Thick leaf ragwort
The Rocky Mountain states, and small parts of all states to the west, except Arizona and California
Moist slopes and meadows, woodland margins; 7,300 to 12,000 feet
Elliptic to lanceolate, toothed, quite thick, up to 6 inches long and 2 inches wide
Senecio crassulus is fairly common in high elevation areas, in the Rocky Mountains and west into the Great Basin. Plants usually produce just one stem but sometimes up to four. Stems, leaves and phyllaries are hairless. Leaves are quite thick, and are lined by small teeth, shallow or sharp. Leaves have a wide, whitish center vein. Leaf bases taper to a short stalk, though upper stem leaves are sessile.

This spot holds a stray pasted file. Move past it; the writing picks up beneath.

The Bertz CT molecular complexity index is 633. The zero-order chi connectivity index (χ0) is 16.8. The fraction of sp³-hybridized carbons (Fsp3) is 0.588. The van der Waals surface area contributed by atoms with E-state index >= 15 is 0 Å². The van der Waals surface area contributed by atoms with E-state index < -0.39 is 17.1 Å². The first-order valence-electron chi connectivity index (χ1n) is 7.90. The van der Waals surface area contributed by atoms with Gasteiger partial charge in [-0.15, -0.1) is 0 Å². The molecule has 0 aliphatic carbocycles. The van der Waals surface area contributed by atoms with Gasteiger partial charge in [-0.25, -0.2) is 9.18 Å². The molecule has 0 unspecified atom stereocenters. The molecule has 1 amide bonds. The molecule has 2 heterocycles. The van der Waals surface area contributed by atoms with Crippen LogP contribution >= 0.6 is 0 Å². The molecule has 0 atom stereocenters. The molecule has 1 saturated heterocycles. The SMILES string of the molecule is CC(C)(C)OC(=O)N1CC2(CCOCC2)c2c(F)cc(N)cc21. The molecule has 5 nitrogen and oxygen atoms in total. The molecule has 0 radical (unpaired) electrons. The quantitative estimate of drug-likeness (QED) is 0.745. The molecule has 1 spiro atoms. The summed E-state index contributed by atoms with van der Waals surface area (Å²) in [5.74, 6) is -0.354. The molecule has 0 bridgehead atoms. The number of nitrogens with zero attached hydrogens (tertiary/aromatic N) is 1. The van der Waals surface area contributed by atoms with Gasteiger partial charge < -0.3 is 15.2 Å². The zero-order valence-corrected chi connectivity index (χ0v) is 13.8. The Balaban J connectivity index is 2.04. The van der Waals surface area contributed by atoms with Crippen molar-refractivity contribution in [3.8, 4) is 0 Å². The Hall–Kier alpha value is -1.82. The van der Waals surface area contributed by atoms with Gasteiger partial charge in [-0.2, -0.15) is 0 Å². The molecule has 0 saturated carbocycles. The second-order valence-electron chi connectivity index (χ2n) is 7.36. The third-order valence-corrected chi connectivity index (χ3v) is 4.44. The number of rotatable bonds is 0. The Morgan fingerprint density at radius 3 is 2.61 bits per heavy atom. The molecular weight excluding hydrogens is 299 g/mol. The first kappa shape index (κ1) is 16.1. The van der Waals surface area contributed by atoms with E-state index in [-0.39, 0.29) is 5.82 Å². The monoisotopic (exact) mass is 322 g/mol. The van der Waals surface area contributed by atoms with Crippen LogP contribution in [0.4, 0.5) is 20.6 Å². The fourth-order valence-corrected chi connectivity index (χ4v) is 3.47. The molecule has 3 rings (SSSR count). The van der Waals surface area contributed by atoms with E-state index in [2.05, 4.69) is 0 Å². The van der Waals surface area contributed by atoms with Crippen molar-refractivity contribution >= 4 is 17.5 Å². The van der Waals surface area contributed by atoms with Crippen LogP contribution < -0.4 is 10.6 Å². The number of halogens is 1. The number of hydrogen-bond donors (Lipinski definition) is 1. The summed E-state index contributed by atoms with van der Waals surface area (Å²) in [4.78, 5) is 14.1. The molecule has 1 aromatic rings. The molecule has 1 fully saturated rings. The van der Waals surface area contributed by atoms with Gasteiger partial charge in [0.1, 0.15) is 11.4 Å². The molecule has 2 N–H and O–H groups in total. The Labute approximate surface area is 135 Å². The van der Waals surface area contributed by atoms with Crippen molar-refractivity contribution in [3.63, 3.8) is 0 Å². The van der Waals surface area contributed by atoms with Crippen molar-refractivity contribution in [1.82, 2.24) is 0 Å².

The inflorescence is an open cluster of between 4 and 12 flowerheads, held on thin green stalks several inches long. Flowerheads have a narrow center of several dozen ray florets surrounded by thin yellow ray florets, up to half an inch long, usually numbering 8 or 13. Beneath the florets are (respectively) 13 or 21 parallel, equal-length phyllaries, black at the tips. The involucre is subtended by 3 to 6 short, narrow bractlets (calyculi), which also have black tips.